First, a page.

Jimmy Westlake: Looking down on the universe
November 17, 2009
Steamboat Springs — Have you had the opportunity to visit the Grand Canyon and stroll out onto the new Skywalk? It's a glass bridge that is suspended out over the canyon such that visitors can literally look down under their feet and see the depths of the Grand Canyon below them.
Not for the faint of heart, it is said to be like soaring over the canyon as an eagle would.
I get a similar feeling, albeit not quite as knee-wobbling, when I peer into the night sky and out of the bottom of our Milky Way galaxy. Our Milky Way is flat, like a pancake made of star batter. It's a spinning disk of stars about 100,000 light years across but only 3,000 light years thick. During the early evenings of late spring, we are positioned so that we can look straight up out of the top of our Milky Way pancake and into the intergalactic space that forms the rooftop of the sky.
Our constellation of Coma Berenices (Queen Berenices' Hair) is seen in the direction of the north galactic pole. Six months later, during the late fall, we can gaze out of the bottom of the Milky Way's pancake to see what lies beneath our feet, just like at the Grand Canyon's Skywalk.
The constellation that lies in the direction of the south galactic pole is a recent addition to the sky, being invented around the year 1750 by Nicholas de Lacaille. He alone is responsible for inventing 15 of our 88 official constellations. His constellation of l'Atelier du Sculpteur represents a sculptor's studio or workshop. It is the only room immortalized in the heavens. Known today simply as Sculptor, the stars in this constellation are rather sparse and faint as we look perpendicularly down out of the glass floor of our galaxy and into the infinity of space beyond. What do we see out there beyond the stars of Sculptor?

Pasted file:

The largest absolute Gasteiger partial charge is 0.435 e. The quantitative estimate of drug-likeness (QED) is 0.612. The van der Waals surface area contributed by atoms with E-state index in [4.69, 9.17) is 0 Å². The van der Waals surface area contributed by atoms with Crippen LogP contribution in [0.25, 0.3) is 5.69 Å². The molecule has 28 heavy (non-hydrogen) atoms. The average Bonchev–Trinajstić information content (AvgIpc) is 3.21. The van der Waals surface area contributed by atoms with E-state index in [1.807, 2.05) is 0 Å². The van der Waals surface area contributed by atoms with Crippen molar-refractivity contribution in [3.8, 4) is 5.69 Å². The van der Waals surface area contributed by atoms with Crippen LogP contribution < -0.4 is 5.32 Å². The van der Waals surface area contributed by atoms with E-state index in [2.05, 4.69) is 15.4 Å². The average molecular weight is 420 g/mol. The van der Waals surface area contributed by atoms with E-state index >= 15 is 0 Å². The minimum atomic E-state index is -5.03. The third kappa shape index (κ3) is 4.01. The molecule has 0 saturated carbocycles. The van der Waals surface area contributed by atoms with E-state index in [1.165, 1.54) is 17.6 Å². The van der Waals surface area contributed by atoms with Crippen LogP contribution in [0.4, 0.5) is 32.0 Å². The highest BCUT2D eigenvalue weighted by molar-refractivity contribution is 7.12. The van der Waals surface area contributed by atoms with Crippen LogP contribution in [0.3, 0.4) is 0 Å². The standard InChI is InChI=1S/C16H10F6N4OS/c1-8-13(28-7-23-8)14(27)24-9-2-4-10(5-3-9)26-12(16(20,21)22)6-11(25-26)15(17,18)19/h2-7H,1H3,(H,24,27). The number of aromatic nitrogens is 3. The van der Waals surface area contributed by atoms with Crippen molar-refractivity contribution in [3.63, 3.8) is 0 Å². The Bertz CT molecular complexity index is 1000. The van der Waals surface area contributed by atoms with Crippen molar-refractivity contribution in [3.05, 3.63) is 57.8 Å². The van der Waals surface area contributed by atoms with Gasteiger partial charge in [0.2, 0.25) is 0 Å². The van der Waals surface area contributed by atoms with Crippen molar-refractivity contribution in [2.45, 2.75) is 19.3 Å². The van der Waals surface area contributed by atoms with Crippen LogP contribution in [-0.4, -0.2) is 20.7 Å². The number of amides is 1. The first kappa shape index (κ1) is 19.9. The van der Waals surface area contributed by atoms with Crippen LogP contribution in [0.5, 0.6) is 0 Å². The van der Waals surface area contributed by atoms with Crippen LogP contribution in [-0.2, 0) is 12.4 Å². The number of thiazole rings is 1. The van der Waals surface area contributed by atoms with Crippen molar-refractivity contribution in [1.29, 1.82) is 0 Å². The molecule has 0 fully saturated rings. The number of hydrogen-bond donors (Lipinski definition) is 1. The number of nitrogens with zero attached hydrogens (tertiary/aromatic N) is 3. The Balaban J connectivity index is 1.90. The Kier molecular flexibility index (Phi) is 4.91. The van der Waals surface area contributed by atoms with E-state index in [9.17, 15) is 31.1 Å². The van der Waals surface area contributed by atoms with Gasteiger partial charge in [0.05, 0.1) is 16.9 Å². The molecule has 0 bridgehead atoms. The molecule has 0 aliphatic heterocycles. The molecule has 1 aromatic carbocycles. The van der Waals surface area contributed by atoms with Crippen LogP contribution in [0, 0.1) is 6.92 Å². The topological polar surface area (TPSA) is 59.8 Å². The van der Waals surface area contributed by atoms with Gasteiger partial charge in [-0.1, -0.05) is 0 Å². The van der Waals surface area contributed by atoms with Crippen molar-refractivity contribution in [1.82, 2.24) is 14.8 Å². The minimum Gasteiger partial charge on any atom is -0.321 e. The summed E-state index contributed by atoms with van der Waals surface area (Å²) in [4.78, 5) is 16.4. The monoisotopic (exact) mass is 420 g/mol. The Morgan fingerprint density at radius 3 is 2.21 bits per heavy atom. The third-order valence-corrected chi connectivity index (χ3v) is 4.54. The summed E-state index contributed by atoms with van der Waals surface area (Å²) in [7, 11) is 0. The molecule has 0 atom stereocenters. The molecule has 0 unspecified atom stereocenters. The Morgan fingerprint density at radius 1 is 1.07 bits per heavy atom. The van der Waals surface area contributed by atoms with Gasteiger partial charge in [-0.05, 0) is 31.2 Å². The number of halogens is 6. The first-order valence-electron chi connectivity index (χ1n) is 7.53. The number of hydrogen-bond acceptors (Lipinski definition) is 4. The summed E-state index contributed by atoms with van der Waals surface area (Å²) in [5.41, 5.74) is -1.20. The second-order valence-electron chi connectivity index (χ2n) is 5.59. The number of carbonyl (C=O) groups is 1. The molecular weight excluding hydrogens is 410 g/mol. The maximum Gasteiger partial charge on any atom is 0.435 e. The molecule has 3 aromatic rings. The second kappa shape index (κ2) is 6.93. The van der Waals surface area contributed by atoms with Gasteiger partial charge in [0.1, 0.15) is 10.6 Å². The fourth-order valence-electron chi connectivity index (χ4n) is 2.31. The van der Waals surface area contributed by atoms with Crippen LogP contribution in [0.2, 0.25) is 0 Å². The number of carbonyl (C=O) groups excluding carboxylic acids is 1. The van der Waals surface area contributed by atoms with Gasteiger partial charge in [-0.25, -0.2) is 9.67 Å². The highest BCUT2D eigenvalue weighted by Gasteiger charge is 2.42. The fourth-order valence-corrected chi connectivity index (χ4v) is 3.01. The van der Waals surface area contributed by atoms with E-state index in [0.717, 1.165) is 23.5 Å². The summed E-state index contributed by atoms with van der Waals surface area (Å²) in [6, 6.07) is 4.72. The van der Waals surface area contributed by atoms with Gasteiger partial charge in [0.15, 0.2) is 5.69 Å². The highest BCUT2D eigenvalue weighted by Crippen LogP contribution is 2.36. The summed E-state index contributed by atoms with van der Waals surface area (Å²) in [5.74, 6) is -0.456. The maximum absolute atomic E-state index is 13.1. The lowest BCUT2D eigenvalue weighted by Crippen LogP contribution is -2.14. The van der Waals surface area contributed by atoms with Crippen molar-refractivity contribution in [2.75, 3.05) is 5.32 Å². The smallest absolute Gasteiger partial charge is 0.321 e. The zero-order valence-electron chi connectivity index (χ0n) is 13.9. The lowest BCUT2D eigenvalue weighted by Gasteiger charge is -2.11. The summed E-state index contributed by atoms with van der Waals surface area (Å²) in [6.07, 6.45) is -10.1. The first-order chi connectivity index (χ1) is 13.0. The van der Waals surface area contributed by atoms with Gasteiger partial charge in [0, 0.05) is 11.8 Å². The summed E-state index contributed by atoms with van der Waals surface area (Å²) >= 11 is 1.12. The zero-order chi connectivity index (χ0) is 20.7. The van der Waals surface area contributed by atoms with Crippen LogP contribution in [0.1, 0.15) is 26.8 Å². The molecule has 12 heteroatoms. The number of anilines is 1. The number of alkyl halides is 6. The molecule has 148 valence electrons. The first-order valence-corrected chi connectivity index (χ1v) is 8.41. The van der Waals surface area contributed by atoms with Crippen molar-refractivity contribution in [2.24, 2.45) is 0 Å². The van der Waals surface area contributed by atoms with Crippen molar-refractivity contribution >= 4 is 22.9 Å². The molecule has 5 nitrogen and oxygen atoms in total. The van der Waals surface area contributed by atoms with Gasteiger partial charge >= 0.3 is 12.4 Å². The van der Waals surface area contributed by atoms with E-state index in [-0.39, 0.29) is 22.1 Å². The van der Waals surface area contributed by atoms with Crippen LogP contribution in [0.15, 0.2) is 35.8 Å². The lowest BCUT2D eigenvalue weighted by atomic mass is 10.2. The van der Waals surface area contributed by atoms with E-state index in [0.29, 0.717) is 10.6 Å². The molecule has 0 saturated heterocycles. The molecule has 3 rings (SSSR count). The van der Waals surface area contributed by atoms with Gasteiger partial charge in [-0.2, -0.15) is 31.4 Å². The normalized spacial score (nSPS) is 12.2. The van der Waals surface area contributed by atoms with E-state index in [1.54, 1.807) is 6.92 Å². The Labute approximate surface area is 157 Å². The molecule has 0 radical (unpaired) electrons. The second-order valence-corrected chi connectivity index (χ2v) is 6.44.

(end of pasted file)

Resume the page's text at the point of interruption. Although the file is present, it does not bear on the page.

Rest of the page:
For starters, we see another beautiful "milky way" spinning in space, a galaxy known as NGC 253. Nicknamed the Silver Coin Galaxy, it probably looks much the same to us as our Milky Way must look to any curious eyes gazing our way from 10 million light years out. It is an easy target for binoculars or a small telescope on clear, dark November nights.
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Nearby, and in the same binocular field of view with the Silver Coin Galaxy, is a galactic interloper that circles our own galaxy, a colossal cluster of stars named NGC 288. A mere 29,000 light years away, NGC 288 contains some of the oldest stars in our galaxy, red giants that have been shining for as much as 12 billion years.
To locate Sculptor, look due south and close to the horizon at about 9 p.m. in mid-November, just east (left) of the bright star Fomalhaut and south of the bright star Deneb Kaitos. Hold on tight as you look down on the universe under the Earth.
Jimmy Westlake teaches astronomy and physics at Colorado Mountain College's Alpine Campus. He is an avid astronomer whose photographs and articles have been published all around the world. Check out Jimmy's Web site at http://www.jwestlake.com.
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